The current plan for the DOC program is to continue delivering kits to each facility across the state as needed, with future plans to replicate the naloxone program in each of Indiana’s 10 parole districts. As the supplies run out, Overdose Lifeline is ready to replenish them where needed.
“It’s a population that is vulnerable and in high need and something we have been trying to reach for a long time,” said Justin Phillips, founder of Overdose Lifeline.
“What felt like this big elephant that we could never figure out how we were going to surmount and our attempts to do it at the local level with local sheriffs departments and providing the naloxone from the jails, felt like an easier mountain that we honestly have never been able to accomplish,” she said.
Now that the partnership has opened an opportunity to offer naloxone to individuals leaving the DOC, Phillips said she hopes the move will continue to turn the tide that criminalizes drug use as opposed to treating it like a disease.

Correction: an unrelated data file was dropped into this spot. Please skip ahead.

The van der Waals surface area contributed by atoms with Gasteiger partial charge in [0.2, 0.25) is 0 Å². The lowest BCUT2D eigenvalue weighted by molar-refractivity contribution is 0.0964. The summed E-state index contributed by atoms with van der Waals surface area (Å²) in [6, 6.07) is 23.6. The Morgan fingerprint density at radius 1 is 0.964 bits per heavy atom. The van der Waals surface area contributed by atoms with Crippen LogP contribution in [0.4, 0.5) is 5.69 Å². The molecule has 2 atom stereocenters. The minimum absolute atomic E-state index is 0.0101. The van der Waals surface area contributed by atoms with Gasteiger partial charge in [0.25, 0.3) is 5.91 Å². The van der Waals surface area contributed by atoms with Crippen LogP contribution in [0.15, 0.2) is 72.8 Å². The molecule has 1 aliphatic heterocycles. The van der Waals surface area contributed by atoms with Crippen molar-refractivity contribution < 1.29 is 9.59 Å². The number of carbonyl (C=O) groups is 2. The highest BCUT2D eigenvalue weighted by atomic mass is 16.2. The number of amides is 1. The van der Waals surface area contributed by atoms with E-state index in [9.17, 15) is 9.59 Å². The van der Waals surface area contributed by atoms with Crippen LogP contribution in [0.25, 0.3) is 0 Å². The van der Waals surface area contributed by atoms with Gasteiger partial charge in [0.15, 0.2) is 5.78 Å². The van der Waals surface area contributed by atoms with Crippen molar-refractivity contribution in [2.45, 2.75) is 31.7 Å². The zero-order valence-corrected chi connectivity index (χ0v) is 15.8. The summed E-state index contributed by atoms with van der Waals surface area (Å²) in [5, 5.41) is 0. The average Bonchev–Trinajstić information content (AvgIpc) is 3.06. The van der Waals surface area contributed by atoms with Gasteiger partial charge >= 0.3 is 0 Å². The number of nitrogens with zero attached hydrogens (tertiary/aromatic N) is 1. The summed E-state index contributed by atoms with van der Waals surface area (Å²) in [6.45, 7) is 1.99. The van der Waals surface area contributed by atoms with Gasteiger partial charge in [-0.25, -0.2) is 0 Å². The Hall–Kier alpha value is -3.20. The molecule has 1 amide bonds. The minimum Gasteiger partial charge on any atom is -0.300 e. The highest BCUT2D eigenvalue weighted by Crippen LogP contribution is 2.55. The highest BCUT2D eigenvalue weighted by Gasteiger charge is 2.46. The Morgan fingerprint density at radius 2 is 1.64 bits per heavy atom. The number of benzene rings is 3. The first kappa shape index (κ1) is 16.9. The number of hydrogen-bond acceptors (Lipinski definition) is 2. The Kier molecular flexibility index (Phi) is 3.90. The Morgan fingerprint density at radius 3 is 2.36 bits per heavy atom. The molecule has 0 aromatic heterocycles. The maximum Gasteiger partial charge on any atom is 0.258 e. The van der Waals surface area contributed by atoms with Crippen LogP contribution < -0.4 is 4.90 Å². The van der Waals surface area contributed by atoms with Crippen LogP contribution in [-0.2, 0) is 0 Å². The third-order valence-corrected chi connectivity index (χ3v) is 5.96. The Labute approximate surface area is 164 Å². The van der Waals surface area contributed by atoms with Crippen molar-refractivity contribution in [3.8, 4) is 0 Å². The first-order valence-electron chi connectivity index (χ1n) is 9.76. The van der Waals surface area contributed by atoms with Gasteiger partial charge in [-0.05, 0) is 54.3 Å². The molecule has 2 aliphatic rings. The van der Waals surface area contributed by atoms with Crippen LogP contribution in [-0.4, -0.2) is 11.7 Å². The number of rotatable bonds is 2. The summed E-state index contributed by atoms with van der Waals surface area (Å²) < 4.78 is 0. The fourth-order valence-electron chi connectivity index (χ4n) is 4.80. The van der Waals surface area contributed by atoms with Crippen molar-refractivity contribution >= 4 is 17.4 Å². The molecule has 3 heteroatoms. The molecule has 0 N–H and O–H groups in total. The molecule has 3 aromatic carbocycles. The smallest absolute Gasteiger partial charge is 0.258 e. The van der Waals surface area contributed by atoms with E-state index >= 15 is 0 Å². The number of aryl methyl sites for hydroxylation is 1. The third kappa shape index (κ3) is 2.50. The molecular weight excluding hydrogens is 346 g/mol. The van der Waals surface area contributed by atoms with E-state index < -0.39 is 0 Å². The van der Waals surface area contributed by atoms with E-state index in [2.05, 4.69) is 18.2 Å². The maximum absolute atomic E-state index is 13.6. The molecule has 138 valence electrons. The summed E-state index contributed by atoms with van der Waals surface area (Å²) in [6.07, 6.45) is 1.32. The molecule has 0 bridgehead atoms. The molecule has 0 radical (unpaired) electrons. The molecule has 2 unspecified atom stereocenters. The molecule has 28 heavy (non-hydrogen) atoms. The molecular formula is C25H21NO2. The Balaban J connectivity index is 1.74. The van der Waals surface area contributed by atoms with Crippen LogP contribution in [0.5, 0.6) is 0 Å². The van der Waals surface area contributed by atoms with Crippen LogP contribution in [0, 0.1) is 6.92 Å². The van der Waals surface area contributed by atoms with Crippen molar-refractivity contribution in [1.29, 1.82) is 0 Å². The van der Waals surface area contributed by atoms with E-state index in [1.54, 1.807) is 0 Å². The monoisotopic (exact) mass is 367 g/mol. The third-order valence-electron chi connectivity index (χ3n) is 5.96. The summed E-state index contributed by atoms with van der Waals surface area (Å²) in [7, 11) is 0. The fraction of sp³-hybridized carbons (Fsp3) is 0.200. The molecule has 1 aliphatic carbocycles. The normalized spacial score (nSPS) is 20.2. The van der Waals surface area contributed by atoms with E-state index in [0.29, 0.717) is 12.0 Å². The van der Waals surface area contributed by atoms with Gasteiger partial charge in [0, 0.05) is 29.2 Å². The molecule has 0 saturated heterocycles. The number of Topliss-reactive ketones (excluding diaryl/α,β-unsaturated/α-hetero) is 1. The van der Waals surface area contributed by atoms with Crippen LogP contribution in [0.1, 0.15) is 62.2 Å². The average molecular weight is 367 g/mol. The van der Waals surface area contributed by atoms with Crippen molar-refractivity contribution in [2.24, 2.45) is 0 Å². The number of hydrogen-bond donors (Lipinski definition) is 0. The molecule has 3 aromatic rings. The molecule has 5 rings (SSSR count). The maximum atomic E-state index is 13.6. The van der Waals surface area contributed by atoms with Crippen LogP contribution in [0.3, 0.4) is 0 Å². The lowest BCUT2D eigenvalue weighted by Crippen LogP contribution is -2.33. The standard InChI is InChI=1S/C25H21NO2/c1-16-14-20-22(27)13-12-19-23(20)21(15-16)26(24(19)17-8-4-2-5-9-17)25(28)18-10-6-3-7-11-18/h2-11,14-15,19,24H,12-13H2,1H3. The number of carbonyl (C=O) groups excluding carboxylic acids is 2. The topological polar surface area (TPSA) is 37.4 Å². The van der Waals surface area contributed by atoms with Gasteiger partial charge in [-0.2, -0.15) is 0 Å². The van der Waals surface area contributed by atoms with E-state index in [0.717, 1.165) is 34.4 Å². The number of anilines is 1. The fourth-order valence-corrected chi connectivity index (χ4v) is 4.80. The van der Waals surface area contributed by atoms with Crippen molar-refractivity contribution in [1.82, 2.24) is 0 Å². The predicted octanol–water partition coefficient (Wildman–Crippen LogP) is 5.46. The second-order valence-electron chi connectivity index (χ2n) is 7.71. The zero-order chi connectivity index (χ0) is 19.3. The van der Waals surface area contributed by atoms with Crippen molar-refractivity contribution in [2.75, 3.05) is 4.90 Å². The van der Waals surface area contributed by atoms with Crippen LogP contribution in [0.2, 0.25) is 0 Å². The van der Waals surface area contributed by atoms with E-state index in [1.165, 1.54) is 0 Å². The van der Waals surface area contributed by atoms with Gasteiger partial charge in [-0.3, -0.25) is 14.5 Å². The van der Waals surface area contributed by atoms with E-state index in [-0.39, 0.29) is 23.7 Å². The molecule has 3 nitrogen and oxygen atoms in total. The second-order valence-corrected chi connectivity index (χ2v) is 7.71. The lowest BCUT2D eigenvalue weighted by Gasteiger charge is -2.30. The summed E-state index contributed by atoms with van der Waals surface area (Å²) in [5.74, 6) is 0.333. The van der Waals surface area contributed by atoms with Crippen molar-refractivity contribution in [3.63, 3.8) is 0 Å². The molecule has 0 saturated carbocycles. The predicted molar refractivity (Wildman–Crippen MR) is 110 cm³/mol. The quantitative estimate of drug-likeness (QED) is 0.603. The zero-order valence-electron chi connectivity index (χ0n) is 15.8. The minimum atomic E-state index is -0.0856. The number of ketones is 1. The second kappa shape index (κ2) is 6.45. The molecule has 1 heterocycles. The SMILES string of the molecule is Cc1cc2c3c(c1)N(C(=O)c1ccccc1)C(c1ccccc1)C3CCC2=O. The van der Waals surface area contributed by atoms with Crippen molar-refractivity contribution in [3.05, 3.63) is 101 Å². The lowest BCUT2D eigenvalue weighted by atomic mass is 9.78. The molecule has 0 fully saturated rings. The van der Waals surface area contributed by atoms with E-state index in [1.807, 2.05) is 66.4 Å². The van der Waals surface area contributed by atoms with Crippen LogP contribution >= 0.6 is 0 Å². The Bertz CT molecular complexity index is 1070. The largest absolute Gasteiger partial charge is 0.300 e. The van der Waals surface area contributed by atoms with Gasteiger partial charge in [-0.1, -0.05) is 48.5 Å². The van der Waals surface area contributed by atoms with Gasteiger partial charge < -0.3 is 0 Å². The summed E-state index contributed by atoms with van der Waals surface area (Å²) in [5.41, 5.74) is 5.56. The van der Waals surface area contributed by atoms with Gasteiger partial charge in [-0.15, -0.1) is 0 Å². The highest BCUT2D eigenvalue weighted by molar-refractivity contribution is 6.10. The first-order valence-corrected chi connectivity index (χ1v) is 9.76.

In addition to the free kits, Overdose Lifeline created an educational training video about the program that inmates will be able to watch on tablets available to them.
“There is a lot of distrust and concern,” she explained. “We created this piece of information for the clients to receive and hopefully that will alleviate the concerns they may have and they would be willing to take the kit.”
Fighting two monsters
Like Daniel, Phillips also said she’s seen a definite increase in overdoses and fears gains made in recent years will be lost in 2020 due to the impact of COVID-19. She said that loss can be attributed to unfortunate setbacks in recovery during the pandemic.
“The drug supply is really dangerous and social isolation contributes … to all the mental health concerns that exist, which includes substance use disorder,” Phillips said.
Daniels said she hopes the program also will be an effective strategy to prevent released individuals from returning to the IDOC. While she thinks it’s too early to tell how things will play out, her goal is to have overdoses reversed, treatment pursued, and lives lived successfully and happily.
“Of course,” she said, “I would love for the recidivism numbers to go down.”•